§ Colonel Wood
presented a petition on behalf of W. Spurrier, who was committed into the custody of the serjeant at arms, for his conduct on the subject of the Poole Writ; stating that he had been guilty of a breach of the privilege of the house, and thereby incurred its serious displeasure; and being now fully sensible of his misconduct, most humbly begged pardon for it, and he threw himself on the mercy of the house, humbly hoping that this his contrition might be accepted, and that the house would forgive him, &c. The petition being read, colonel Wood moved, that the petitioner be brought to the bar to-morrow, in order to be discharged.
The Secretary at War
called the attention of the house to the case. The petitioner had kept possession of the writ for 17 days. His son was at first a candidate, and then another in his interest, so that he had very interested motives on this occasion. He acted with a view of turning the election in favour of his family. He had no wish to prevent the lenity of the house 1006 being extended to this gentleman, but this was a very bad example. He trusted some provision would be made to prevent a recurrence of the offence.
§ Mr. W. Smith
thought this case more serious in its nature than that of Mr. Brundrett; the one being a mere agent, the other a sort of principal in misconduct. This gentleman stated, that he paid 30 guineas for having the writ, and that his object was only to keep it in safe custody. It was impossible to credit this assertion. There had hardly ever been so bad a case as this before the house, upon a subject of this nature, although there was one about 40 years ago something like it. He Wished a stop to be put to such practices in future. He would not oppose any lenity which gentlemen wished to shew in this instance, but the case was really a serious one.
The Chancellor of the Exchequer
admitted the offence of the petitioner to be serious, but he could not help wishing that the hon. gent who spoke last had expressed his disapprobation of it when the case of Mr. Brundrett was before the house, when nothing but lenity was talked of on that side of the house. He had no objection to a parliamentary enactment to prevent such practices in future, but he saw no particular reason for being rigorous in this case.
said, he should certainly Feel himself disposed to inflict a more severe degree of punishment both on Brundrett and Spurrier, had he not been well assured that a bill was about to be brought into parliament, that would prevent such shameful and abusive practices. It should be enacted, that as soon as the clerk of the crown had made out the writs, they Should be immediately transmitted by post to the different sheriffs, under a certain penalty.
§ Lord H. Petty
thought the house justified in the lenity it shewed on the last occasion when the subject was discussed, nor had he any objection to the lenity now proposed. He wished the house to proceed to the immediate adoption of some measure to prevent this mischief in future.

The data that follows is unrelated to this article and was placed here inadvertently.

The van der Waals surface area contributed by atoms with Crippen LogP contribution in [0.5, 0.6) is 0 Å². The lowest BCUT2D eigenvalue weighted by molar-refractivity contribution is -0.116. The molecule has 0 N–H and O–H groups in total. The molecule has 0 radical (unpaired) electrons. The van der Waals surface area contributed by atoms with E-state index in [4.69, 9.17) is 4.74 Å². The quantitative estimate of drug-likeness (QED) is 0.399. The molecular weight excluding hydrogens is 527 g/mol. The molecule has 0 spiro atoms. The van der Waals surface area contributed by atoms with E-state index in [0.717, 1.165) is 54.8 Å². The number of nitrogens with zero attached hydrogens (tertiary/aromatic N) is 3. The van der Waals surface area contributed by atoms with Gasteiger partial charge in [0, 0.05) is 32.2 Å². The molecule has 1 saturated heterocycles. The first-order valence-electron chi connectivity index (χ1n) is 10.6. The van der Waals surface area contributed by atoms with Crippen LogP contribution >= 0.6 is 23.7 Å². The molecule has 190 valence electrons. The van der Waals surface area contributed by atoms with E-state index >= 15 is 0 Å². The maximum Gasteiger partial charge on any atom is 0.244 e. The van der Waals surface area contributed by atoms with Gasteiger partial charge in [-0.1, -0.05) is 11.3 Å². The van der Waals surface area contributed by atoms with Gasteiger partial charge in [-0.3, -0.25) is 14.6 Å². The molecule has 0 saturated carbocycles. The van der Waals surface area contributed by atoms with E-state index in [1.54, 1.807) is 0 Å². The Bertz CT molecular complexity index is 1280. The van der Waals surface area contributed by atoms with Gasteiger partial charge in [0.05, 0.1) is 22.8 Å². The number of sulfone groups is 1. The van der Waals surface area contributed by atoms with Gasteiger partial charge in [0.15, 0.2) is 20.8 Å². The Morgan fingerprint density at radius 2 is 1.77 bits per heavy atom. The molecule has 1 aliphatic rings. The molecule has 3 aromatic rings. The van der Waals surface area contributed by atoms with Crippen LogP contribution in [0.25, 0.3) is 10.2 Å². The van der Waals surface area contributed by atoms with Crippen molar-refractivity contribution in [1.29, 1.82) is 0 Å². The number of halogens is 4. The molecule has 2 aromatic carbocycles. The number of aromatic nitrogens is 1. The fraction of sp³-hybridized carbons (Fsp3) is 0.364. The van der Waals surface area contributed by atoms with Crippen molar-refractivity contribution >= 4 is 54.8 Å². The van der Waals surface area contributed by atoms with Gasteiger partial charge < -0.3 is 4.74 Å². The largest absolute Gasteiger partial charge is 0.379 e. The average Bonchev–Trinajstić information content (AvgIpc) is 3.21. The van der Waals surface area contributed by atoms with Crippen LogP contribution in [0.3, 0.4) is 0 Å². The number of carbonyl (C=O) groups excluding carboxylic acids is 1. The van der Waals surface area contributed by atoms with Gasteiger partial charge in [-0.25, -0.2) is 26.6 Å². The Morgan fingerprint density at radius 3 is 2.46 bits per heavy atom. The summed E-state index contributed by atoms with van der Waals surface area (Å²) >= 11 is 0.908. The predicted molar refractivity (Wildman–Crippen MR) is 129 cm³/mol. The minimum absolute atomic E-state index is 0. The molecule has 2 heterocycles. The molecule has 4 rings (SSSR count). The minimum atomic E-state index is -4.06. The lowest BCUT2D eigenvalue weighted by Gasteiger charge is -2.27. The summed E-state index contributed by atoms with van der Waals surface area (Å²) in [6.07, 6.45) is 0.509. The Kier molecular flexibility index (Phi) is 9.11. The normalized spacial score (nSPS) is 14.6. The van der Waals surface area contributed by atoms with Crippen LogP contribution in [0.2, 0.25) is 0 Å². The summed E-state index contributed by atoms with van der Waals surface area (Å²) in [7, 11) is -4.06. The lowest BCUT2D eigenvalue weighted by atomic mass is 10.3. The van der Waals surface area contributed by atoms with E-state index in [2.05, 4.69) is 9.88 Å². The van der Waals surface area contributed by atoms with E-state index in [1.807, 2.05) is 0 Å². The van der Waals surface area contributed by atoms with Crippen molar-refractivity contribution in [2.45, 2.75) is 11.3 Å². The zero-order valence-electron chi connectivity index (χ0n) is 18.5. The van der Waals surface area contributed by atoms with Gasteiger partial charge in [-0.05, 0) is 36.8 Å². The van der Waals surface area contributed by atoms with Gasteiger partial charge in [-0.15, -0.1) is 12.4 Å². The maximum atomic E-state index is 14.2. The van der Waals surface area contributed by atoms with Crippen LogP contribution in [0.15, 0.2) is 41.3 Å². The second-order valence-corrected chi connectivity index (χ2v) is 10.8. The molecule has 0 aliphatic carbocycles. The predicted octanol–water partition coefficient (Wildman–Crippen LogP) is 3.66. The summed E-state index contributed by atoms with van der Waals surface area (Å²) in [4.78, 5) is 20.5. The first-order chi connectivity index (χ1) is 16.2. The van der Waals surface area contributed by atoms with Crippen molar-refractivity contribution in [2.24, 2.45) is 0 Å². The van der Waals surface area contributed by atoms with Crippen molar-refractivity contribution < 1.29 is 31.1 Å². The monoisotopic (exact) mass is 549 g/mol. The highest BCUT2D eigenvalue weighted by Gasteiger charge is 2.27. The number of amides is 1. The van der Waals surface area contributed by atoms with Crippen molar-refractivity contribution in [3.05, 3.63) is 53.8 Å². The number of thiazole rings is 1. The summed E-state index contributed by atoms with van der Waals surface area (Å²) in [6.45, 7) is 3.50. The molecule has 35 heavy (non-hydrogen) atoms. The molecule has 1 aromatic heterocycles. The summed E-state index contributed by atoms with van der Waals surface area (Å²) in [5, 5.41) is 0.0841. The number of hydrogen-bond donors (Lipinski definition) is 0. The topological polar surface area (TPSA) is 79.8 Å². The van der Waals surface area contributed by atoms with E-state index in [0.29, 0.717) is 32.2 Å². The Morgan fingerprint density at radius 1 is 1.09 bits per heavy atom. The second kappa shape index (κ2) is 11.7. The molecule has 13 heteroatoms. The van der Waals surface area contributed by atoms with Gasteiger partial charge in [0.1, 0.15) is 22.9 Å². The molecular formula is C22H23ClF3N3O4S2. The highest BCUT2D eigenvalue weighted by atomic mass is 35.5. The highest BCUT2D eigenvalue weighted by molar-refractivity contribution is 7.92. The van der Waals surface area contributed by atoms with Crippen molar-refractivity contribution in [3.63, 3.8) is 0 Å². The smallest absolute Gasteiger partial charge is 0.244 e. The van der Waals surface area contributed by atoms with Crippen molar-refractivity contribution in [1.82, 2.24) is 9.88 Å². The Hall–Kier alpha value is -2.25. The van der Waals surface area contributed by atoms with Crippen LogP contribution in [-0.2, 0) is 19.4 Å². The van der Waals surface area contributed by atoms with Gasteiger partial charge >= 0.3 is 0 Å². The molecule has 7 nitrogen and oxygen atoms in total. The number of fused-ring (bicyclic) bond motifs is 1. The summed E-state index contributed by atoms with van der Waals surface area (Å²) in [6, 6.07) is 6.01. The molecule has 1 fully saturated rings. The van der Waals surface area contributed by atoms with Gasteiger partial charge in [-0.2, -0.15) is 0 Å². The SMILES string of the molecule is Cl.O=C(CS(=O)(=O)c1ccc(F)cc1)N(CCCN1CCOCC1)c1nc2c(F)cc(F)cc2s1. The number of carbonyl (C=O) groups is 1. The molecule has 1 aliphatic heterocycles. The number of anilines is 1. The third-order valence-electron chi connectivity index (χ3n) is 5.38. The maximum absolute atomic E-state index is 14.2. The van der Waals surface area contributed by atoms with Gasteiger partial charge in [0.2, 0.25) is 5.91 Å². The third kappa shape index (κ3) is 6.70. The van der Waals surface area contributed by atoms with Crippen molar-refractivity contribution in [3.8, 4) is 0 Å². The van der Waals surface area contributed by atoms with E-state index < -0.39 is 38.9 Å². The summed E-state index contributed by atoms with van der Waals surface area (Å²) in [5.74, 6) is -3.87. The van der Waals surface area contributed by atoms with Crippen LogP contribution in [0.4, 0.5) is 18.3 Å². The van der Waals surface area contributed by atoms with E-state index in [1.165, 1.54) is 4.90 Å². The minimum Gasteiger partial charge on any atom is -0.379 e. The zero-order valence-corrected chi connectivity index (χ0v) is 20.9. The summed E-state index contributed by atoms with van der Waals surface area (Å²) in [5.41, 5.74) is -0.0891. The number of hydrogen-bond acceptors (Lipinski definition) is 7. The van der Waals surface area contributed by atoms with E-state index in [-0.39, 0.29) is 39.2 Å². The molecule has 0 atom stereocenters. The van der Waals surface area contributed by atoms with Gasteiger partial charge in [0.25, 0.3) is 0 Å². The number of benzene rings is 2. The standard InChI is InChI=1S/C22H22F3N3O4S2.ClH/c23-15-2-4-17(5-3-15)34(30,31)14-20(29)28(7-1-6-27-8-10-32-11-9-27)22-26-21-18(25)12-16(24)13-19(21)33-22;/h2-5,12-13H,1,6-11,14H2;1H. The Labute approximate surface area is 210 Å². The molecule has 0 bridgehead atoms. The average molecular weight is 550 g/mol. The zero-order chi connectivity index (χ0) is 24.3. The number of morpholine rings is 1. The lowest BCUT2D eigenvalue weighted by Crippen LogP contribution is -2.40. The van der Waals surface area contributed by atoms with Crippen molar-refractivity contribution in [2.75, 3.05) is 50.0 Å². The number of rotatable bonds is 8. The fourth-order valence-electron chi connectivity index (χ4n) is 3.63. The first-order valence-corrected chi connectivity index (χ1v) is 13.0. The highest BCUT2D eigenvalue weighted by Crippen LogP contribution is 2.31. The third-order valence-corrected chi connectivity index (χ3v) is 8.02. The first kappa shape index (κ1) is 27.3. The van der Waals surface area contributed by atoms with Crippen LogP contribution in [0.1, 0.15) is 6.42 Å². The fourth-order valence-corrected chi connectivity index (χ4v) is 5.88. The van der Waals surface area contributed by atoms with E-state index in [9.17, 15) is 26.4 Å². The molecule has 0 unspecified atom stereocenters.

§ Mr. Barham
admitted the impropriety of the practice in which this petitioner was concerned; but reminded the house that too many of its own members were intimately acquainted with, if not implicated in something of the same kind; but he,wished the house to stand well with the 1007 public, which it would never do by wreaking its vengeance on an individual, for doing only that which was well known to attach to others, and had so long passed unnoticed. If the house wished to continue in possession of the public confidence, and without it the country could not be saved, it would not be rigorous upon an individual for that sort of conduct which although reprobated in the house, was too often practised out of it. If members wished to be strict in this business, let them begin with themselves. He made these general observations from his feelings, without reference to any individual: of Mr. Spurrier he knew nothing; had never spoken to him, but he loved an impartial administration of justice.
§ Mr. Pole Carew
cautioned the house as to attempts to remedy this evil, and reminded it of the fate of former efforts of that kind.
expressed himself extremely glad at the lenity of the punishment that was inflicted on the prisoner, and the more especially, when he considered the character of that high tribunal before whom the prisoner stood; they were both the judges and the jury in the case, and they acted worthy of their high character in administering justice with mercy.
moved an amendment, that instead of the petitioner being brought up to-morrow, he should be brought up tomorrow se'nnight.
§ Mr. S. Thornton
thought this case the most extraordinary he had heard of in the course of the 24 years he had sat in parliament. He should vote for the amendment.
§ Mr. Windham
thought rigour the less necessary in this case, as the house was about to provide a remedy against this evil occurring in future: for the great object of punishment was the prevention of crimes.
§ Mr. Wilberforce
was disposed to vote for the more severe punishment, on account of the answer which the petitioner gave to the house yesterday; but on account of his age and infirmity, he should not oppose any lenity which might be proposed to be shewn to him.
thought the house had been somewhat remiss in not promulgating the law upon this subject, and was therefore disposed to be lenient in the present instance.—The house then divided. For the original motion 45; for the amendment 29; majority 16.